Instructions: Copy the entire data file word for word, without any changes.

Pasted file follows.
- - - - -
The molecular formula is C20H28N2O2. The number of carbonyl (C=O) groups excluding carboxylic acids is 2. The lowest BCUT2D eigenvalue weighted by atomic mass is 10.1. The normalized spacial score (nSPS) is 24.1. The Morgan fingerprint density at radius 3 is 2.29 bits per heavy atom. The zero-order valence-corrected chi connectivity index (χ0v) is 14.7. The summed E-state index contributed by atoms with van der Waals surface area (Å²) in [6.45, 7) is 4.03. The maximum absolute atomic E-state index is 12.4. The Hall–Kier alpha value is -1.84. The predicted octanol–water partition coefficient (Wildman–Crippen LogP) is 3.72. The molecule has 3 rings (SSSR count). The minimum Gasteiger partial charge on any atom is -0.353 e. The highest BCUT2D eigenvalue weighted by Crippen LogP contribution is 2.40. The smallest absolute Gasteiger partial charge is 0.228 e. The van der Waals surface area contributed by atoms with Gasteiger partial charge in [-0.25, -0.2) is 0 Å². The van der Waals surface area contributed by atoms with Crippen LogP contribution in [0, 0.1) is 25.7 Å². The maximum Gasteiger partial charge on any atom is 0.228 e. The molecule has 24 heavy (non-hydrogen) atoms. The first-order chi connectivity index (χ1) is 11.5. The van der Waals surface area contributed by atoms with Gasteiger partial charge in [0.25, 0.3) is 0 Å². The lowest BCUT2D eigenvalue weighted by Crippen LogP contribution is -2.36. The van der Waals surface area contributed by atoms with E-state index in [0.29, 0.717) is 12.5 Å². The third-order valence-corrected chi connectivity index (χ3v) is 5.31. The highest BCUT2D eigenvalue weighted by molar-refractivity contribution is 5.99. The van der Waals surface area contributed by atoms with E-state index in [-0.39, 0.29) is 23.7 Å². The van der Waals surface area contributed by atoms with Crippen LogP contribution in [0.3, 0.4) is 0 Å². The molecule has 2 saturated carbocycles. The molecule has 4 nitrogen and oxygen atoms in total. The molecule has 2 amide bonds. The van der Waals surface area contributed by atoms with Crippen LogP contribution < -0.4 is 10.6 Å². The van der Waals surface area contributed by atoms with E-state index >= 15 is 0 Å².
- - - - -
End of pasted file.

The molecular formula is C20H28N2O2. The number of carbonyl (C=O) groups excluding carboxylic acids is 2. The lowest BCUT2D eigenvalue weighted by atomic mass is 10.1. The normalized spacial score (nSPS) is 24.1. The Morgan fingerprint density at radius 3 is 2.29 bits per heavy atom. The zero-order valence-corrected chi connectivity index (χ0v) is 14.7. The summed E-state index contributed by atoms with van der Waals surface area (Å²) in [6.45, 7) is 4.03. The maximum absolute atomic E-state index is 12.4. The Hall–Kier alpha value is -1.84. The predicted octanol–water partition coefficient (Wildman–Crippen LogP) is 3.72. The molecule has 3 rings (SSSR count). The minimum Gasteiger partial charge on any atom is -0.353 e. The highest BCUT2D eigenvalue weighted by Crippen LogP contribution is 2.40. The smallest absolute Gasteiger partial charge is 0.228 e. The van der Waals surface area contributed by atoms with Gasteiger partial charge in [-0.25, -0.2) is 0 Å². The van der Waals surface area contributed by atoms with Crippen LogP contribution in [0, 0.1) is 25.7 Å². The maximum Gasteiger partial charge on any atom is 0.228 e. The molecule has 24 heavy (non-hydrogen) atoms. The first-order chi connectivity index (χ1) is 11.5. The van der Waals surface area contributed by atoms with Gasteiger partial charge in [0.25, 0.3) is 0 Å². The lowest BCUT2D eigenvalue weighted by Crippen LogP contribution is -2.36. The van der Waals surface area contributed by atoms with E-state index in [0.29, 0.717) is 12.5 Å². The third-order valence-corrected chi connectivity index (χ3v) is 5.31. The highest BCUT2D eigenvalue weighted by molar-refractivity contribution is 5.99. The van der Waals surface area contributed by atoms with E-state index in [-0.39, 0.29) is 23.7 Å². The van der Waals surface area contributed by atoms with Crippen LogP contribution in [0.3, 0.4) is 0 Å². The molecule has 2 saturated carbocycles. The molecule has 4 nitrogen and oxygen atoms in total. The molecule has 2 amide bonds. The van der Waals surface area contributed by atoms with Crippen LogP contribution < -0.4 is 10.6 Å². The van der Waals surface area contributed by atoms with E-state index >= 15 is 0 Å².